When implementing an ISO management system, you should check whether your quality, environmental, health & safety and/or information security policies have been communicated and understood throughout your organisation. The policies must also be available to any relevant interested parties.
If the personnel interviewed do not know what their measurable objectives are and/or do not know what the organisational objectives are that they have a direct impact upon, then you might need to evaluate the communication of your policies and objectives.
Inferred awareness through knowledge of procedures is not considered sufficient - otherwise why have the requirement in the first place? A quick and convenient way to promote and communicate the policy might be to create a shortened version of the main policy - try condensing it to five key words or even a couple of short sentences. This can be posted on bulletin boards, for example.
You could even add it to the reverse side of staff security passes or ID badges. The point is that you need to determine if your policy meets the intent and are understood. The exact content of policies does not need to be recited by individuals, but an awareness of the policies and how their job affects the company objectives is what you’re aiming for.
Organisational roles, responsibilities and authorities
Each employee needs to know who is responsible for the various elements of your management system to ensure a successful implementation. Develop an organisation chart and create job descriptions in order to clearly define roles, responsibilities and authorities and communicate those responsibilities and authorities throughout your organisation.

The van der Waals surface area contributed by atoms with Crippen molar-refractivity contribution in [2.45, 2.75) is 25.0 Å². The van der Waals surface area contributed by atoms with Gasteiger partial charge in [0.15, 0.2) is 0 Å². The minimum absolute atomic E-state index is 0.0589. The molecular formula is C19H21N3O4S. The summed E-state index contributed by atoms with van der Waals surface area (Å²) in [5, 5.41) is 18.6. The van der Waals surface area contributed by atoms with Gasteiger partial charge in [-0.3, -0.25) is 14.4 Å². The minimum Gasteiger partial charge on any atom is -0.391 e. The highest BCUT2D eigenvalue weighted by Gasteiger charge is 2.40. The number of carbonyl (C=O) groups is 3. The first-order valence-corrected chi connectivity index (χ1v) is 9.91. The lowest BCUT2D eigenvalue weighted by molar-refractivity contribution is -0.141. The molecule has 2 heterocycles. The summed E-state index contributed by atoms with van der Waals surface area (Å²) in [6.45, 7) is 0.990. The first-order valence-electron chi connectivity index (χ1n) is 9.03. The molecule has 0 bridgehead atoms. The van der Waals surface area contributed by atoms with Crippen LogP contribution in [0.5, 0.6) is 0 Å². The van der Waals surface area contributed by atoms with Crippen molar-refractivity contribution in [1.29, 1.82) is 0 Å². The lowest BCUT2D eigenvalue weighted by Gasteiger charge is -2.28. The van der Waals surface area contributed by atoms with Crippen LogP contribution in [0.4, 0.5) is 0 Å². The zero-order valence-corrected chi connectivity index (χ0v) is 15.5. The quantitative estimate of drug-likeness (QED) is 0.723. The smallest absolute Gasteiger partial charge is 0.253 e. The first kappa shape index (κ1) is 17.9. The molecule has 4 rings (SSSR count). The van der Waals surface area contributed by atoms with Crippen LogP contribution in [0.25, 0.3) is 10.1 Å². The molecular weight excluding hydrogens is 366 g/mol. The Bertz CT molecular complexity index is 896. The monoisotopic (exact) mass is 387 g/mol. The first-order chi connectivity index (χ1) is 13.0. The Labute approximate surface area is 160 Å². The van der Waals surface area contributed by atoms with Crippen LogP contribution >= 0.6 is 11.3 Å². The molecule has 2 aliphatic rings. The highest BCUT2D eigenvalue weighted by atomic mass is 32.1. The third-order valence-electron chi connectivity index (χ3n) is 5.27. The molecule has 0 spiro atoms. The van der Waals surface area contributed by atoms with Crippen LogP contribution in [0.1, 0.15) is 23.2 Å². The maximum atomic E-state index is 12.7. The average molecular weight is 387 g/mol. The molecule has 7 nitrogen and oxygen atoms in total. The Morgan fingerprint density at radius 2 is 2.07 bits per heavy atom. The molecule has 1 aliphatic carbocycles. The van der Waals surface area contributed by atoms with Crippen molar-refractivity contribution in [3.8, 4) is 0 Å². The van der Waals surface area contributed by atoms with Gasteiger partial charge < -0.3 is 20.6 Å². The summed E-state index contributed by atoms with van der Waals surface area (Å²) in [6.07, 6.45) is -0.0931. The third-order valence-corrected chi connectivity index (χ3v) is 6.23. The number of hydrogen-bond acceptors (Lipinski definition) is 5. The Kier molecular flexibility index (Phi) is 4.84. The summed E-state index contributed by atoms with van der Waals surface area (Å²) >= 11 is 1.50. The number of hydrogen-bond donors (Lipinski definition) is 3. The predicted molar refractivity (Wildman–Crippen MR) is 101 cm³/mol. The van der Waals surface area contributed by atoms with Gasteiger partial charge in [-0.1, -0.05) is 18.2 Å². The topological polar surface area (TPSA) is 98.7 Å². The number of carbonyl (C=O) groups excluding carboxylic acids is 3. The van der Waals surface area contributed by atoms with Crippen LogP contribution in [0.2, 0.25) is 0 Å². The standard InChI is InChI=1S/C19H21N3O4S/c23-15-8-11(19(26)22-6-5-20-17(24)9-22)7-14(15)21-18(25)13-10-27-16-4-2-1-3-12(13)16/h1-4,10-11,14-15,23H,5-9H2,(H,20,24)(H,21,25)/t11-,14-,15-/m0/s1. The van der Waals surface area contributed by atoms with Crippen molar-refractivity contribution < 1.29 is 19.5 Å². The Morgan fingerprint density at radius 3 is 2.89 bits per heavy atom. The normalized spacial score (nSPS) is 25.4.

You should develop and make available to all employees a list of key personnel and their job descriptions, responsibilities, along with an organisational chart of key employees as they relate to your management system. This should effectively define, document, and communicate the organisational structure of the management system.
There is a need to demonstrate that there are identified staff who are responsible for ensuring parts of your management system is being properly taken care of. The sort of actions to think about might include:
• Communication of roles, responsibilities and authority;
• Processes and procedures to fulfil requirements are adequately resourced;
• Awareness of expectations is demonstrated in all relevant levels of the organisation;
• Reporting on the operation (e.g. results of audits and inspections) and performance of the management system (e.g. in business meetings, KPI reviews, etc).
You should ensure that your organisation’s personnel have not only been advised of their management system responsibilities and authorities, but also that they understand these in the context of the overall purpose of the management system. You should also ensure that Top Management have assigned responsibility and authority for preserving the integrity of the organisation’s management system during changes (e.g. developing a new product or service line, moving premises, etc).
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